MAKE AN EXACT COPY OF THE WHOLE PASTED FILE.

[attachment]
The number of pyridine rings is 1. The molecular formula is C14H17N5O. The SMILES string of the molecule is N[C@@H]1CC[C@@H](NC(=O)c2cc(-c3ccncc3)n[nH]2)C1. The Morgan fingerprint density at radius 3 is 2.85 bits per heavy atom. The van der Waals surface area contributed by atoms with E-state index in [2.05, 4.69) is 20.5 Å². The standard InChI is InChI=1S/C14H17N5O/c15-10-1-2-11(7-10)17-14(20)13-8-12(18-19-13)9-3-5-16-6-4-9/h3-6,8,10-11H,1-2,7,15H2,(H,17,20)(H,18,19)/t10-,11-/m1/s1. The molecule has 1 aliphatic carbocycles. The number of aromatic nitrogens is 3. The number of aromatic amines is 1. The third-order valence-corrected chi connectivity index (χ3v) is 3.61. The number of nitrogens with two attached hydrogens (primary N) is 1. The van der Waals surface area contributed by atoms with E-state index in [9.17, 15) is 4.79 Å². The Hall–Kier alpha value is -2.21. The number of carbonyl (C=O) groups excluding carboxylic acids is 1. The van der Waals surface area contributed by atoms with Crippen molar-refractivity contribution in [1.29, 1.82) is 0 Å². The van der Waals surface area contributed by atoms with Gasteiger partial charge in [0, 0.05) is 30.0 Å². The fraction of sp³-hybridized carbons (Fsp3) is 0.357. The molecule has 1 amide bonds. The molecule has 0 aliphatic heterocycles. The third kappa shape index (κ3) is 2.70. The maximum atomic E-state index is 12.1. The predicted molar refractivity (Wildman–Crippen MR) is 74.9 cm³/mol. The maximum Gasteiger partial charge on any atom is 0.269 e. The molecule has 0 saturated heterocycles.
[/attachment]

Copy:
The number of pyridine rings is 1. The molecular formula is C14H17N5O. The SMILES string of the molecule is N[C@@H]1CC[C@@H](NC(=O)c2cc(-c3ccncc3)n[nH]2)C1. The Morgan fingerprint density at radius 3 is 2.85 bits per heavy atom. The van der Waals surface area contributed by atoms with E-state index in [2.05, 4.69) is 20.5 Å². The standard InChI is InChI=1S/C14H17N5O/c15-10-1-2-11(7-10)17-14(20)13-8-12(18-19-13)9-3-5-16-6-4-9/h3-6,8,10-11H,1-2,7,15H2,(H,17,20)(H,18,19)/t10-,11-/m1/s1. The molecule has 1 aliphatic carbocycles. The number of aromatic nitrogens is 3. The number of aromatic amines is 1. The third-order valence-corrected chi connectivity index (χ3v) is 3.61. The number of nitrogens with two attached hydrogens (primary N) is 1. The van der Waals surface area contributed by atoms with E-state index in [9.17, 15) is 4.79 Å². The Hall–Kier alpha value is -2.21. The number of carbonyl (C=O) groups excluding carboxylic acids is 1. The van der Waals surface area contributed by atoms with Crippen molar-refractivity contribution in [1.29, 1.82) is 0 Å². The van der Waals surface area contributed by atoms with Gasteiger partial charge in [0, 0.05) is 30.0 Å². The fraction of sp³-hybridized carbons (Fsp3) is 0.357. The molecule has 1 amide bonds. The molecule has 0 aliphatic heterocycles. The third kappa shape index (κ3) is 2.70. The maximum atomic E-state index is 12.1. The predicted molar refractivity (Wildman–Crippen MR) is 74.9 cm³/mol. The maximum Gasteiger partial charge on any atom is 0.269 e. The molecule has 0 saturated heterocycles.